Peter Malnati grabs Bermuda lead as fans return to PGA Tour

World No. 166 Malnati makes nine birdies and one bogey for an eight-under 63 at Port Royal Golf Course in Southampton.

Peter Malnati's opening score marked the third time in his last three starts where he shot rounds of 63 or better. - AP

Peter Malnati birdied the final hole to grab a one-shot lead after the opening round of the Bermuda Championship on Thursday in the first PGA Tour event to have fans since the onset of the COVID-19 pandemic.

Malnati made nine birdies, including five straight over a scorching stretch around the turn, and one bogey for an eight-under 63 at Port Royal Golf Course in Southampton where fellow Americans Doug Ghim and Ryan Armour were one shot off the pace.

'Long game starting to click'

For World No. 166 Malnati, who finished runner-up to Sergio Garcia nearly four weeks ago in Mississippi, his opening score marked the third time in his last three starts where he shot rounds of 63 or better.

“My strengths that have kept me on Tour for as long as I’ve been here have been wedges and short game and putting and I’ve worked hard to make sure that those are still sharp,” said Malnati, who has one win since joining the PGA Tour in 2014.

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“I’m starting - my long game’s starting to click a little bit and get a little better, so that definitely is what’s going on here right now.”

Doc Redman, who holed out for eagle from 94 yards at the par-four 15th, was among a group of three players sitting two shots back of Malnati.

The Bermuda Championship is allowing a maximum of 500 fans at Port Royal for each tournament day, making it the first PGA Tour event to have spectators since the Players Championship in March was cancelled after one round because of COVID-19.


Defending champion Brendon Todd, looking to become the first player to successfully defend a PGA Tour title since Brooks Koepka at the 2019 PGA Championship, offset four bogeys with four birdies for an opening even-par 71.

Some of the notable names in the field are former major champions Stewart Cink (66), Padraig Harrington (67), Danny Willett (67), Henrik Stenson (69), and Jason Dufner (71).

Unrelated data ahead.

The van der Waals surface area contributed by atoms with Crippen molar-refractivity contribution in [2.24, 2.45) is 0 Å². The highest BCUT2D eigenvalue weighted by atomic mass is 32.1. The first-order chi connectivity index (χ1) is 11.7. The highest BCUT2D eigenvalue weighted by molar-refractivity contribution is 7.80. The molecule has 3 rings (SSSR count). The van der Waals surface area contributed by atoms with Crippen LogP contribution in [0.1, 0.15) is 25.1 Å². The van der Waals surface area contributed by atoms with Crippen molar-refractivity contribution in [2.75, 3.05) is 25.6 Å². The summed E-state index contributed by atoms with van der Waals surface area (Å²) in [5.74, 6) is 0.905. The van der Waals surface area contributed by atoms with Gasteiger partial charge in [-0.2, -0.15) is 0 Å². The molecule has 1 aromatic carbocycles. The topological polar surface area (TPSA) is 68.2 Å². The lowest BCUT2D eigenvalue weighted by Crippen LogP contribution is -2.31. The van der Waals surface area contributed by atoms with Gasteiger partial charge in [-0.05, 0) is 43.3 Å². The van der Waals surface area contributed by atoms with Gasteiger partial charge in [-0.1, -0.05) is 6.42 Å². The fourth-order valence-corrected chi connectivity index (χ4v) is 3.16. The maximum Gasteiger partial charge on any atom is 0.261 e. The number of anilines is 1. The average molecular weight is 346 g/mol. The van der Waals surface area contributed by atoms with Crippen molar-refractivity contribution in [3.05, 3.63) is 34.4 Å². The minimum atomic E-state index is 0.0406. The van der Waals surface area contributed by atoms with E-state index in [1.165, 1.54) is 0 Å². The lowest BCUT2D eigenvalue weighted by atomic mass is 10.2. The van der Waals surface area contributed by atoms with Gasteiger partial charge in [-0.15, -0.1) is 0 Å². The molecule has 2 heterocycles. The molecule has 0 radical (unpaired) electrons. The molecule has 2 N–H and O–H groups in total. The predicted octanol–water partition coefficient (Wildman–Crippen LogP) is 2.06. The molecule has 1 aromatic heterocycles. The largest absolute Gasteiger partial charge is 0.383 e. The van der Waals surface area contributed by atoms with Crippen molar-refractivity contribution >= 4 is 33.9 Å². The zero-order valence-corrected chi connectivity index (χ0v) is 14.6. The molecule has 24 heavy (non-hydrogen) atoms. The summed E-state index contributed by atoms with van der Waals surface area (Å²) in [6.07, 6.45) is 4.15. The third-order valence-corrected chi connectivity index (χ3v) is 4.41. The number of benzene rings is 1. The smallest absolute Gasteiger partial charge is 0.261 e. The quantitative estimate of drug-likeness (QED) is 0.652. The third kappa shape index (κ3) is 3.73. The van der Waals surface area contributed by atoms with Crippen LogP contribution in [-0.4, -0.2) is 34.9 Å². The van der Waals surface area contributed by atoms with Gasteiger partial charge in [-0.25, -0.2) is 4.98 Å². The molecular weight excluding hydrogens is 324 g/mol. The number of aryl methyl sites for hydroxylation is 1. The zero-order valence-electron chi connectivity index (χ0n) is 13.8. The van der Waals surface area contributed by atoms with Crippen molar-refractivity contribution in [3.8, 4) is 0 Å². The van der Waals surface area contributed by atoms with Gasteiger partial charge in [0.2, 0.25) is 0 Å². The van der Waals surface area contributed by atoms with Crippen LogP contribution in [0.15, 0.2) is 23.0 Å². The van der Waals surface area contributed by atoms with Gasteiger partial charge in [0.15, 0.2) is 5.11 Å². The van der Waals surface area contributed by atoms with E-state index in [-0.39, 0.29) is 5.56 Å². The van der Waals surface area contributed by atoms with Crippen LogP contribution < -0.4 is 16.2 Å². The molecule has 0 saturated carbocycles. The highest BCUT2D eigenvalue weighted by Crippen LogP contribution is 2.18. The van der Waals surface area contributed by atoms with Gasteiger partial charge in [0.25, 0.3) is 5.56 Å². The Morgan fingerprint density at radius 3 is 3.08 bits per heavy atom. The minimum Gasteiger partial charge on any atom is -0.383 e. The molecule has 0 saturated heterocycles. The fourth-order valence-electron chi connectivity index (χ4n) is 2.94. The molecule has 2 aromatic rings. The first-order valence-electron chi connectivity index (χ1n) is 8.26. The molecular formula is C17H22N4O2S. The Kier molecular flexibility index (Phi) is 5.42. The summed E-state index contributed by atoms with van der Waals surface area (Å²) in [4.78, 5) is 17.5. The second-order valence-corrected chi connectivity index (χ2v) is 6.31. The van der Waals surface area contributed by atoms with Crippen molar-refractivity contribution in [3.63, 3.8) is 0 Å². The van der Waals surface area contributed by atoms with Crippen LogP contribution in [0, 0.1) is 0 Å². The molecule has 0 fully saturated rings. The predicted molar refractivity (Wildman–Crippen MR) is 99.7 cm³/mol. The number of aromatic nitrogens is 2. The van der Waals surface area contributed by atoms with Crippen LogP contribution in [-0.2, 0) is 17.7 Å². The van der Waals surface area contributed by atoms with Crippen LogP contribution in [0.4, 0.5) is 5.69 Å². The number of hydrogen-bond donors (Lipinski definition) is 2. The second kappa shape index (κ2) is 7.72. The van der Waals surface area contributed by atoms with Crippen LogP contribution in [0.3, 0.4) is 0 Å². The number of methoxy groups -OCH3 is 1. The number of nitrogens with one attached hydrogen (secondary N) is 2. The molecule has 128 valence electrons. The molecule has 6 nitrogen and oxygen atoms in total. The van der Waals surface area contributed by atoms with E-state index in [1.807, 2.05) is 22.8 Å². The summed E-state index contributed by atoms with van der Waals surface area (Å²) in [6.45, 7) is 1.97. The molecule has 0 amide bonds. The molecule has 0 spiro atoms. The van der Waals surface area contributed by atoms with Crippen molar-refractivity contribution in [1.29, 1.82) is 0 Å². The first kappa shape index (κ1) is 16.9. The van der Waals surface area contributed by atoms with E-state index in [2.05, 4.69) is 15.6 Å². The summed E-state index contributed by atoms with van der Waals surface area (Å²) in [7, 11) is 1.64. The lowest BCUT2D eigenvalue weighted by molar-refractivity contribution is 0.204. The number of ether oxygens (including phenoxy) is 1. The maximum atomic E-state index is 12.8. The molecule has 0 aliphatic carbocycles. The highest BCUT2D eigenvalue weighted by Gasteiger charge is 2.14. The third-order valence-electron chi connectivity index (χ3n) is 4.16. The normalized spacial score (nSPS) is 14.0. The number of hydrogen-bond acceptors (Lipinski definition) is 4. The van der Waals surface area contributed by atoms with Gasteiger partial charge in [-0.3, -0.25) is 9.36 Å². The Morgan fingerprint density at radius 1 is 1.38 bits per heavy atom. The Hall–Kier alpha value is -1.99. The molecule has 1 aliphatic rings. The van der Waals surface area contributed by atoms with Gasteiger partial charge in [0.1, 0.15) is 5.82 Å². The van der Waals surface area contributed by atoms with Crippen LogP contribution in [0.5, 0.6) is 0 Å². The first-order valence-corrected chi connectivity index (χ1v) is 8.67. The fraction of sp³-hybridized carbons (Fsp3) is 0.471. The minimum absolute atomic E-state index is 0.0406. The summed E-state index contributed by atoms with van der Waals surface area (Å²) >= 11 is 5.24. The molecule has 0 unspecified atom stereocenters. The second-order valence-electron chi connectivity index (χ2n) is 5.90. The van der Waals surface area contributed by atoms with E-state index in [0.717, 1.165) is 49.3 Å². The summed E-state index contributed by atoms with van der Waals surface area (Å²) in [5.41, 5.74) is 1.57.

Anirban Lahiri tied-26th

Three bogeys on the back nine spoilt Anirban Lahiri’s opening-day card at the Bermuda Championship.

Lahiri had to settle for a three-under 68 that placed him Tied-26th.

Lahiri was 5-under through the first 10 holes but finished the last seven holes two-over. He had started with a 66 on the same course last year and he could have bettered that score on Thursday but for the terrible back-nine.

Lahiri started birdie-birdie before dropping a shot on fourth. He quickly steadied himself and birdied fifth, sixth and ninth to turn in 4-under.

A birdie on 10th made it 5-under. He suffered back-to-back bogeys on 12th and 13th but did get one back on 17th, only to drop a shot on 18th.

Meanwhile, Arjun Atwal began with a birdie and then had to wait till the 18th for his only other birdie. In between, he dropped a double bogey and four other bogeys for a disappointing 4-over 75, leaving him to do a lot of work to stay on for the weekend.


Richerson elected PGA president

Jim Richerson was elected the 42nd president of the PGA of America at a virtual annual meeting that included Tim Rosaforte becoming the first journalist to be awarded honorary membership.

Richerson, the senior vice president of operations for Arizona-based Troon Golf, succeeds Suzy Whaley. He previous was general manager and director of golf for Wisconsin-based Kohler, where he first was elected a PGA officer.

The PGA of America, which has some 29,000 members, held its annual meeting virtually for the first time in its 104 years on Thursday because of the COVID-19 pandemic.

Among the final acts of Whaley, the first female president in PGA history, was to bestow honorary membership to Rosaforte, whose career spans newspapers, magazines and television.

He is the 12th person to be appointed a PGA Honorary Member, joining a list that includes former Presidents Dwight Eisenhower, Gerald Ford and George H. W. Bush, and nine-time major champion Gary Player.

Rosaforte, 65, retired last December and is battling early onset of Alzheimer’s Disease. He worked at three newspapers in Florida, Sports Illustrate and Golf Digest, and most recently was part of the NBC-Golf Channel reporting team.

John Lindert of Grand Ledge, Michigan, succeeds Richerson as vice president, while Don Rea of Gilbert, Arizona, was elected secretary.

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